Mercedes-Benz GLC: Steady as she goes
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CASTING LEADFOOT TENDENCIES ASIDE, WE RESEARCH THRIFTY DRIVING TIPS
It’s something I freely admit I’m bad at — driving efficiently. I’m often clocking way above the recommended manufacturer figure in my test cars.
Sure I’m impatient, with no time for proficient driving, and yes I often treat the motorway onramp lights as a 0-100km test for my vehicles.
So I decided I’d attempt to meet the fuel efficiency figure with my long-term loaner Mercedes-Benz GLC.
Launched last September, there are three models in the range: two diesel versions, the 2.1-litre 220d (with 125kW of power and 400Nm of torque) and the 150kW/500Nm 250d; plus my vehicle, the 250 petrol with a 2-litre, four cylinder turbocharged engine, producing 155kW/350Nm.
Prices start from $89,900 for the 220d while the petrol has the price tag of $94,900.
My long-term loaner was specced up to include a $990 black metallic paint; the $2990 Command Package (including the Burmester surround sound system) and the $3900 Vision package (with a panoramic glass sunroof), giving it a total cost of $102,870.
The GLC sits on 20in, which help give it a strong presence on the road, and has Mercedes-Benz’s 4Matic permanent all-wheel-drive system, paired with the nine-speed auto transmission.
But there were some plausible reasons for my high figures; during the humid summer I needed the air conditioning on full blast on the “Arctic winter” setting whenever I drove; I spent the majority of my three-plus months in the GLC in city driving, so was in stop-start traffic. Okay, and truth be told, I’m just a leadfoot.
So in an attempt to reduce my average figure, I attempted a few economic driving road trips after researching tips on how to drive effectively (see below).
Auckland | Auckland City
$395.19 p/w $1,580.77 p/m
The GLC weighs 1735kg and is 4656mm long, 1890mm wide and 1639mm high, so it’s not a small vehicle, competing alongside Audi’s Q5 and BMW’s X3.
Trip one was to Piha Beach travelling along suburban roads with 50km/h limits as well as open road speed limits before returning home on the motorway.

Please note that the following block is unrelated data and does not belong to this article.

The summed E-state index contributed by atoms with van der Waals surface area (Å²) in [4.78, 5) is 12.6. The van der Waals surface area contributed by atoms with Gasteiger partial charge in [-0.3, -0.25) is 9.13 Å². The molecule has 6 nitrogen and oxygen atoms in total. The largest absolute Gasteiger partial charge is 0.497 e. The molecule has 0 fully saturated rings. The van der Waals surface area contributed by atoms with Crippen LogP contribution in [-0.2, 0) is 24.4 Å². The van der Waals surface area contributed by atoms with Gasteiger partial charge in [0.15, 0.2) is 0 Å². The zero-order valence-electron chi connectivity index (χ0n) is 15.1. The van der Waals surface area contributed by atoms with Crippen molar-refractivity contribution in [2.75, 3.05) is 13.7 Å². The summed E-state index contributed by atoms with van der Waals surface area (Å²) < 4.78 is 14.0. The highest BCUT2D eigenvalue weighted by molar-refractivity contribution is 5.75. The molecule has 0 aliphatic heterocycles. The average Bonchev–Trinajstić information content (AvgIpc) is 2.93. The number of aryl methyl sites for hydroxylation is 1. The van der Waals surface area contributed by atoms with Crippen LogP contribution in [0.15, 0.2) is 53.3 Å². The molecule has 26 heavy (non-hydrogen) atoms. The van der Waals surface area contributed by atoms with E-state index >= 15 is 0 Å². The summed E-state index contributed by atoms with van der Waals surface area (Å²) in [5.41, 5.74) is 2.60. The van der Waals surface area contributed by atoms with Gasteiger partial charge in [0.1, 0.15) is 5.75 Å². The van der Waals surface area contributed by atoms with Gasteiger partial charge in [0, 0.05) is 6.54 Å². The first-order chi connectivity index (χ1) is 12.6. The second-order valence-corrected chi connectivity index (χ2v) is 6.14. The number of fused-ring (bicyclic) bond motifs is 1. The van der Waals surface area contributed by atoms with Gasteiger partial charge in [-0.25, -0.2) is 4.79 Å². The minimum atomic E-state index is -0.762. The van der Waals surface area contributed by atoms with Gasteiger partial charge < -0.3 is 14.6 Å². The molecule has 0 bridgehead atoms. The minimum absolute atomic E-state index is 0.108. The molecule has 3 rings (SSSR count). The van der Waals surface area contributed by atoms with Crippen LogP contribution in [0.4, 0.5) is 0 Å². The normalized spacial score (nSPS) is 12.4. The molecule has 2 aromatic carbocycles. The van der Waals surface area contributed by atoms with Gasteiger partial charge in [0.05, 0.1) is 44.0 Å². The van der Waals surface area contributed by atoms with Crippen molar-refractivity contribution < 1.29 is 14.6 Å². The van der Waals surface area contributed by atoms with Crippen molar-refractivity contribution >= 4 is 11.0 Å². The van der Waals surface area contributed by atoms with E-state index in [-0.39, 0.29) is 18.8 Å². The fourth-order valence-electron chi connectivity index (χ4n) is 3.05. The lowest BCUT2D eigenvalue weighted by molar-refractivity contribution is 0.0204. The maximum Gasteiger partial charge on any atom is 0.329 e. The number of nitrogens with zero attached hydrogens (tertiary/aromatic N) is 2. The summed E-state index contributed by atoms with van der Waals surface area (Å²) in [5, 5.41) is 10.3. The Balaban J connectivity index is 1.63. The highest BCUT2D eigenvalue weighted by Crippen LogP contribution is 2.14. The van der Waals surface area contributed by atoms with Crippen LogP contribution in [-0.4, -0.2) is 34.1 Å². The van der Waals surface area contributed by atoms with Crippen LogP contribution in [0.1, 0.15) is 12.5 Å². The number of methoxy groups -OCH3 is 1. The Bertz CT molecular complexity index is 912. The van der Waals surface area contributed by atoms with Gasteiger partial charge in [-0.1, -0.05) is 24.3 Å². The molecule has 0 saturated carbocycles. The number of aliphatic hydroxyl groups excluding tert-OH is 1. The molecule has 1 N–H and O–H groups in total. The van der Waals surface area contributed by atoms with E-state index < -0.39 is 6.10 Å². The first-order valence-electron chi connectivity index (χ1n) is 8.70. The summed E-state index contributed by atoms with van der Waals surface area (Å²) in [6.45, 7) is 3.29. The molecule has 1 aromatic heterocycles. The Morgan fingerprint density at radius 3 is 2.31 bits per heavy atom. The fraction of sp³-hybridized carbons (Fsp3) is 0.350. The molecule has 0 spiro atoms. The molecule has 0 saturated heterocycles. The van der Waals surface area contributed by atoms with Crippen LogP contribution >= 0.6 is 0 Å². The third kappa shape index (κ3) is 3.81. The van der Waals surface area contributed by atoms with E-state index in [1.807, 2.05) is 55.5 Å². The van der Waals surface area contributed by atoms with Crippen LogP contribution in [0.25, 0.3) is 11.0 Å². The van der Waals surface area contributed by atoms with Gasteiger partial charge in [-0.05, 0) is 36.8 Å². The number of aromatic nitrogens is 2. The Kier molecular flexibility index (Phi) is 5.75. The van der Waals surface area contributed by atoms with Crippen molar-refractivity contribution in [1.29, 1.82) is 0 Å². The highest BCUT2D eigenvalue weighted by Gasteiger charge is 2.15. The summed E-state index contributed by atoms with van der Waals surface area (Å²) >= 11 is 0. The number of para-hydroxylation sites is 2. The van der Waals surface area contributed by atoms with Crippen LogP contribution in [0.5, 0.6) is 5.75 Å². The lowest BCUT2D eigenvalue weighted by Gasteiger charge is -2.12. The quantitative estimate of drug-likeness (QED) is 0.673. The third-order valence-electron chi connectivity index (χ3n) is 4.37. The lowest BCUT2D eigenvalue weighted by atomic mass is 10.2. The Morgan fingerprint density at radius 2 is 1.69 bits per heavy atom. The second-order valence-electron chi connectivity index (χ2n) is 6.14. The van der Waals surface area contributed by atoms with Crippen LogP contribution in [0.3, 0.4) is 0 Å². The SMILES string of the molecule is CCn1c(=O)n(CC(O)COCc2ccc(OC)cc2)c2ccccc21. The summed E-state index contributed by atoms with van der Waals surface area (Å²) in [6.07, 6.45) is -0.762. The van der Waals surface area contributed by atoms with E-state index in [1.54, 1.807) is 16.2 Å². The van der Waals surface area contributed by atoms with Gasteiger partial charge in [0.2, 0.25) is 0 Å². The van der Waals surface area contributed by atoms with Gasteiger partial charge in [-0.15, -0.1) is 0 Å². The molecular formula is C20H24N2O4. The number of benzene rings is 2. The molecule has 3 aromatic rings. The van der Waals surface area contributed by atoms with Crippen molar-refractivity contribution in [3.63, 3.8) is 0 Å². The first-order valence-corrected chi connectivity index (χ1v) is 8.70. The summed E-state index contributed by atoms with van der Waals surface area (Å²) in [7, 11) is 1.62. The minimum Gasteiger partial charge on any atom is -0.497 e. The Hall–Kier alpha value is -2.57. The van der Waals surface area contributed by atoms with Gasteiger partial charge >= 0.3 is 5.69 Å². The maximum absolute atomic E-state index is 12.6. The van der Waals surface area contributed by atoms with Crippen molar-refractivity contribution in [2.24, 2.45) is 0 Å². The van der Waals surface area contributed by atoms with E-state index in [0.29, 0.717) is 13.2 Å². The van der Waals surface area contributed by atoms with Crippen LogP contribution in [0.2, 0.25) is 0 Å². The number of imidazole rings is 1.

I kept to the speed limit on Scenic Drive and, turning off to Piha, I went at least 20km below the limit thanks to a slow driver holding up traffic.
Now the fuel-inefficient me would have attempted to overtake as soon as possible, but instead I took lots of deep breaths and gained more respect for Piha locals who would have to cope with slow-poke tourists during their commutes.
On the hill descent to the beach, I let the car’s momentum do the work.
Added to the 60km/h average speed to the beach, this saw my fuel figure drop from the average of 10.5 to 9.2 litres. Not great but better than I had accomplished in previous weeks. By the time I arrived home — road works limited motorway speed to below 80km/h — I was down to 8.9 litres. The next trial was a return day trip to Hamilton. Following the tips, I had air con off and, instead of cruise control, I used Distronic-Plus as often as I could.
Distronic-Plus is like semi-autonomous driving, keeping a set distance between me and the vehicle ahead plus speeding up and slowing down depending on the traffic. It’s an amazing feature and, with the increase-decrease of speed, my figures increased from 9.2 to 9.8 litres.
The following week I continued my thrifty techniques, mainly by engaging a more Zen approach to driving than engaging the accelerator and, success, I began to average 7.9 litres. Hey, I wasn’t going to win any economy run competitions but for me, it was impressive.
Pedal off the metal
1. Accelerate gently: The harder you accelerate, the more fuel you use, so ease on to the accelerator pedal gently and gradually. Take five seconds to go from stop to 20km/h. A good tip is to imagine there is an egg under the gas pedal and an open coffee cup on the dashboard. Don’t break the egg or spill the coffee.
2. Maintain a steady speed: Keep your pace even and don’t have sudden bursts on the gas.
3. Anticipate traffic: Plan manoeuvres in advance to maintain your vehicle’s momentum. Look well ahead and read the road conditions, such as cars suddenly applying their brakes or traffic lights about to turn orange. Keep a sensible following distance between you and the vehicle in front so you don’t have to brake suddenly.
4. Avoid high speeds: Most vehicles operate most fuel efficiently between 50-80km/h. If you go above this, you’ll use more fuel.
5. Coast to decelerate: Instead of stomping on the brakes to stop, by anticipating the traffic slowing down (ie approaching traffic lights/pedestrian crossing/intersections) you can decrease your speed to slow down and take your foot off the gas.